Friday, June 04, 2010

TWUCing it up in Ottawa

The Writers Union AGM in Ottawa started off Thursday night with a talk by Hal Wake, who did a smooth job of recapping the past fifty years of Canadian writing - though by his own admission under questioning (by a nonfiction writer), he was talking as most do about fiction - and withstood the asking of impossible questions by an audience that included a good many of the past 25 union chairs. Who included (name-dropping unavoidable here): Graeme Gibson, David Lewis Stein, Andreas Schroeder, Eugene Benson, Rudy Wiebe, Betty Jane Wylie, Gregory M. Cook, Trevor Ferguson, Susan Crean, Dave Williamson, Bill Deverell, Maggie Siggins, Susan Musgrave, Christopher Moore, Audrey Thomas, Barry Grills, Penney Kome, Bill Freeman, Brian Brett, Ron Brown, Susan Swann and Wayne Grady.

Another past chair, Margaret Atwood, joined us today to be part of a panel on small magazines and presses in Canada and talked about the earliest days of literary publishing in this country.

John Barton and Maurice Mierau were the other panelists. Christopher Levenson, co-founder and former editor of Arc, chaired the panel; Barton had worked with him on Arc before moving to Victoria to take the helm of the Malahat Review, which is is now steering through the choppy waters of reduced government support and greatly diminished funding. He has a lot to say about the manner in which this has been done, and about the resilience and inventiveness required of today's literary editors as they fight for survival under a federal government that requires a minimum subscription level of 5,000 before a journal can even apply for funding.

Mierau spoke largely in his capacity as Associate Editor at Enfield & Wizenty, and offered the opinion that publishers in Canada are handcuffed by the funding requirements for Canada Council block grants, and proposed a system that incorporated more commercial titles and aimed for funding based on sales. About which I - representing that most unsaleable genre of poetry - have mixed feelings.

Preceding this interesting panel were others including one on the teaching of creative writing (is it possible to teach this?) featuring Catherine Bush, Genni Gunn, Tim Wynne-Jones and Ania Szado. Conclusions: well yes (sort of predictable since all the panelists teach/have taught/plan to teach creative writing) but it's complicated.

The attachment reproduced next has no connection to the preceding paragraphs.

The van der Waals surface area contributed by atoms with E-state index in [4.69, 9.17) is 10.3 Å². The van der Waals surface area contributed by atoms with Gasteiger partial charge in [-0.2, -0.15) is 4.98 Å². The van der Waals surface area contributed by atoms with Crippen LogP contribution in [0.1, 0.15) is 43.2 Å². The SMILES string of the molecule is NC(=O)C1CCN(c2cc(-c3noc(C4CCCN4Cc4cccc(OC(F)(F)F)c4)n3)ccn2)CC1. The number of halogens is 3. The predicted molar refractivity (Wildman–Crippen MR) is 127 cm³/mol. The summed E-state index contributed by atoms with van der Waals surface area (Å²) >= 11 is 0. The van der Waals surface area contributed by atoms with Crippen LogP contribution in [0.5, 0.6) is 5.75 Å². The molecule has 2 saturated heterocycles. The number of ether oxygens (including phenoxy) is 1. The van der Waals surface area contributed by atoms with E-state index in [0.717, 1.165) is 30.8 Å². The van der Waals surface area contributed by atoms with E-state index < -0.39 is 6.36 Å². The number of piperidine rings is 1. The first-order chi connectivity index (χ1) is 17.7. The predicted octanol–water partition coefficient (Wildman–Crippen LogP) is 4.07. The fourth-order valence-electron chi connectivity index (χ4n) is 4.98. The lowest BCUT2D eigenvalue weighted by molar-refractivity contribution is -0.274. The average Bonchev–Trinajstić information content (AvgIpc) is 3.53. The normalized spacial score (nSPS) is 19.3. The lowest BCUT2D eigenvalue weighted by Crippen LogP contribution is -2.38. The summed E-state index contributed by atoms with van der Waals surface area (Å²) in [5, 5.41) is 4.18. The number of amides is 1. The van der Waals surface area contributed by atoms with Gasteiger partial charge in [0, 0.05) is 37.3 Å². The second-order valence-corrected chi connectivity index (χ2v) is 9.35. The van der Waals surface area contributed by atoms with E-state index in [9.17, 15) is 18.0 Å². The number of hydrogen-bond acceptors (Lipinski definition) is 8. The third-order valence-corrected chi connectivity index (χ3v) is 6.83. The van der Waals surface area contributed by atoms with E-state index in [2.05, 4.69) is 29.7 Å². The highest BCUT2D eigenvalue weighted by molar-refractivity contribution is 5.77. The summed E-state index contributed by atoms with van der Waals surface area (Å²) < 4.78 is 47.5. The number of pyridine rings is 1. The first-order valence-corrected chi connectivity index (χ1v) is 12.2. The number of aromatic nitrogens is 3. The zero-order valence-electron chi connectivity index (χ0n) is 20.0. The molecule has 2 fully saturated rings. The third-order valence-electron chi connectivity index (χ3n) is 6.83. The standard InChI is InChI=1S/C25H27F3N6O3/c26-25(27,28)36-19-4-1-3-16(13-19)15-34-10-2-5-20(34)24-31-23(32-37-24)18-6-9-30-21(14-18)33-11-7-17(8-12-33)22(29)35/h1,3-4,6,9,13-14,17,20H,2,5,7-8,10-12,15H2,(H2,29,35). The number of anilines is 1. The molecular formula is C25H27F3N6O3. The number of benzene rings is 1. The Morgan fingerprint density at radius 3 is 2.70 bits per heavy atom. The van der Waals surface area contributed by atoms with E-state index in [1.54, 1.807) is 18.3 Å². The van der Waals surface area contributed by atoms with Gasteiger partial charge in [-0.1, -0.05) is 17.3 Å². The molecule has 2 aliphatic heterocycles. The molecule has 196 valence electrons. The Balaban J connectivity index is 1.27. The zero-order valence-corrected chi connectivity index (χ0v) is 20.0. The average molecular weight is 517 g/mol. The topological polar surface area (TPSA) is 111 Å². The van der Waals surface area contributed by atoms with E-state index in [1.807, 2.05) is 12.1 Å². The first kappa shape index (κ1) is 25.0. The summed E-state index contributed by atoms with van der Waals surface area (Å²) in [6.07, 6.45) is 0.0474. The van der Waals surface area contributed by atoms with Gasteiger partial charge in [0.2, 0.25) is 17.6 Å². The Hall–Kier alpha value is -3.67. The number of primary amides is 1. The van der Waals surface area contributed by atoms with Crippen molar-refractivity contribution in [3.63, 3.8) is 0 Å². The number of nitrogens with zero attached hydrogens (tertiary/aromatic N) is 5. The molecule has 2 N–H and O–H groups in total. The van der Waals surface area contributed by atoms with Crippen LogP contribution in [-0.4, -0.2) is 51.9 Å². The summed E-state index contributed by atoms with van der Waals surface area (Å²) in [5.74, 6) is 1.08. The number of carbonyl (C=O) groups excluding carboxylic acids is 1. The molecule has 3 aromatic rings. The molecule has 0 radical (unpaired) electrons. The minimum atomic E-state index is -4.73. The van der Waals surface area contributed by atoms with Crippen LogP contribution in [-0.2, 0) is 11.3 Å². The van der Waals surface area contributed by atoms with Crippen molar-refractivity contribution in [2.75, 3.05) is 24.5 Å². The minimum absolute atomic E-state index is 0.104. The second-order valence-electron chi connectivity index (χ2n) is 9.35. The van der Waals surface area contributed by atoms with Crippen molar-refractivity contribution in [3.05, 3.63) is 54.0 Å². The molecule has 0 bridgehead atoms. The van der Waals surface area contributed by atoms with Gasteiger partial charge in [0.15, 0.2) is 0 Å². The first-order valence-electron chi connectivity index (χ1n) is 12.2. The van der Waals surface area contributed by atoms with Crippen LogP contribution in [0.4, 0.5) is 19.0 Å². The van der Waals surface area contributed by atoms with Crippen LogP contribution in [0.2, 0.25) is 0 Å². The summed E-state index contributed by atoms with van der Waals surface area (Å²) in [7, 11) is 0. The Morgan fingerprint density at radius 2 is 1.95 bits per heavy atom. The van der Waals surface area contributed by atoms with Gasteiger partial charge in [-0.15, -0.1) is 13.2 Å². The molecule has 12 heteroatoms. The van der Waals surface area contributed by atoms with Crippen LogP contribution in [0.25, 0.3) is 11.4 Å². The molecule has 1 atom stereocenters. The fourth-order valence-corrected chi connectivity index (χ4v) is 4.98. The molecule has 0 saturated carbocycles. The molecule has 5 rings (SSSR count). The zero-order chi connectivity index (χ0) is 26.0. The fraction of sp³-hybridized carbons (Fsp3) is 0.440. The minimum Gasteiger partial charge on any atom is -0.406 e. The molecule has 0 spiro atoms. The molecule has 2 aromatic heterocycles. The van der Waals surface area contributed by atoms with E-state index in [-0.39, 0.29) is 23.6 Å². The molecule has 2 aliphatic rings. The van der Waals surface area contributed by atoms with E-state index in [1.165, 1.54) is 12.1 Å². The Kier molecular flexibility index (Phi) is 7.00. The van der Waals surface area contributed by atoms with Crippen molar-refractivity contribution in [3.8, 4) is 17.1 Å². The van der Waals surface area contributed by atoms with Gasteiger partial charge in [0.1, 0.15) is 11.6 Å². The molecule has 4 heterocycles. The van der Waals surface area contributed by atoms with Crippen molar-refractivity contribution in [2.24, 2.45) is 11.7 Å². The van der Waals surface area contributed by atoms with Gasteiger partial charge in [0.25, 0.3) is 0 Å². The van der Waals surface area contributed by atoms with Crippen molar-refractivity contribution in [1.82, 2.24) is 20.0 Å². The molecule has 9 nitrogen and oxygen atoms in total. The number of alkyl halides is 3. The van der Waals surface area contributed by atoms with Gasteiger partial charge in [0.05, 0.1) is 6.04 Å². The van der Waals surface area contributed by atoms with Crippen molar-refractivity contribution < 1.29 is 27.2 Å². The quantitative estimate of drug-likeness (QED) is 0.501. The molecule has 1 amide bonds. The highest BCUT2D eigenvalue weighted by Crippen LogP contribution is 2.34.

Other panels covered social media for writers which was a predictable knotting of silvery brows as we struggled to grasp the new realities of marketing ourselves in the digital age. The panelists, Hugh McGuire, Nichole McGill and Jenny Bullough offered kindly guidance on the ins and outs of managing our personal brand online. A lunchtime talk that nudged us Beyond Blogging was also useful, with a lengthy discussion on tweeting, as well as other useful concepts like url shorteners and Google analytics.

After all that I had to find some serious sustenance. The Kasbah Village makes a mean Merguez with couscous...

...washed down with ample house red and conversation, making it a slightly woozy walk back to the National Library to hear Marie-Claire Blais deliver the Margaret Laurence Memorial Lecture - which is soon, with the preceding lectures, to be collected into a book which will be sold to raise funds for the Writers Trust, which sponsors the event.

After which there was a reception. And after many of the millers-about had wandered off, there was some impromptu singing by - among others - Douglas Gibson and Sid Marty, with the piano stylings of Brian Brennan

accompanied by the tempestuous twirlings of Greg Cook and Dorris Heffron

and the soulful "Summertime" of Genni Gunn.


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